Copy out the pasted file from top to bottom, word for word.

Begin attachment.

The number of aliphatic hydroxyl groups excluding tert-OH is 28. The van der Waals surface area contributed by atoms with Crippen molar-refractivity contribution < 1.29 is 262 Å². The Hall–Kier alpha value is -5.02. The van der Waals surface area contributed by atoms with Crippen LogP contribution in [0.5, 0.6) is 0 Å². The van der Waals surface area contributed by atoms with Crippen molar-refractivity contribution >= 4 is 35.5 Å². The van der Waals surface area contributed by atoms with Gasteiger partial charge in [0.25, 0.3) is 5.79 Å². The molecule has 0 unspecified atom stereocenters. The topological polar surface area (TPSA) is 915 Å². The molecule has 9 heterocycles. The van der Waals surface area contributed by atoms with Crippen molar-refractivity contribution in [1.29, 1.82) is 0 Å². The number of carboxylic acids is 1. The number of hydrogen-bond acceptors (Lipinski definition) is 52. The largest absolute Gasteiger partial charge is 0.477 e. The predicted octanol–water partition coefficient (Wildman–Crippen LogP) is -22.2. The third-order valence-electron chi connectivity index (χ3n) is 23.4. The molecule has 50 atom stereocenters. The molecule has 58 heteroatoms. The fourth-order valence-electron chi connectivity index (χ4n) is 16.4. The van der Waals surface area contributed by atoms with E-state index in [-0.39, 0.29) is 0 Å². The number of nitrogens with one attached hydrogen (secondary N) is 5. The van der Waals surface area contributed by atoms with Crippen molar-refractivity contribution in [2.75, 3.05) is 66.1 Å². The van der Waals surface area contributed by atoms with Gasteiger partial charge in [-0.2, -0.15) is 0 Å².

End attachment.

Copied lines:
The number of aliphatic hydroxyl groups excluding tert-OH is 28. The van der Waals surface area contributed by atoms with Crippen molar-refractivity contribution < 1.29 is 262 Å². The Hall–Kier alpha value is -5.02. The van der Waals surface area contributed by atoms with Crippen LogP contribution in [0.5, 0.6) is 0 Å². The van der Waals surface area contributed by atoms with Crippen molar-refractivity contribution >= 4 is 35.5 Å². The van der Waals surface area contributed by atoms with Gasteiger partial charge in [0.25, 0.3) is 5.79 Å². The molecule has 0 unspecified atom stereocenters. The topological polar surface area (TPSA) is 915 Å². The molecule has 9 heterocycles. The van der Waals surface area contributed by atoms with Crippen molar-refractivity contribution in [1.29, 1.82) is 0 Å². The number of carboxylic acids is 1. The number of hydrogen-bond acceptors (Lipinski definition) is 52. The largest absolute Gasteiger partial charge is 0.477 e. The predicted octanol–water partition coefficient (Wildman–Crippen LogP) is -22.2. The third-order valence-electron chi connectivity index (χ3n) is 23.4. The molecule has 50 atom stereocenters. The molecule has 58 heteroatoms. The fourth-order valence-electron chi connectivity index (χ4n) is 16.4. The van der Waals surface area contributed by atoms with E-state index in [-0.39, 0.29) is 0 Å². The number of nitrogens with one attached hydrogen (secondary N) is 5. The van der Waals surface area contributed by atoms with Crippen molar-refractivity contribution in [2.75, 3.05) is 66.1 Å². The van der Waals surface area contributed by atoms with Gasteiger partial charge in [-0.2, -0.15) is 0 Å².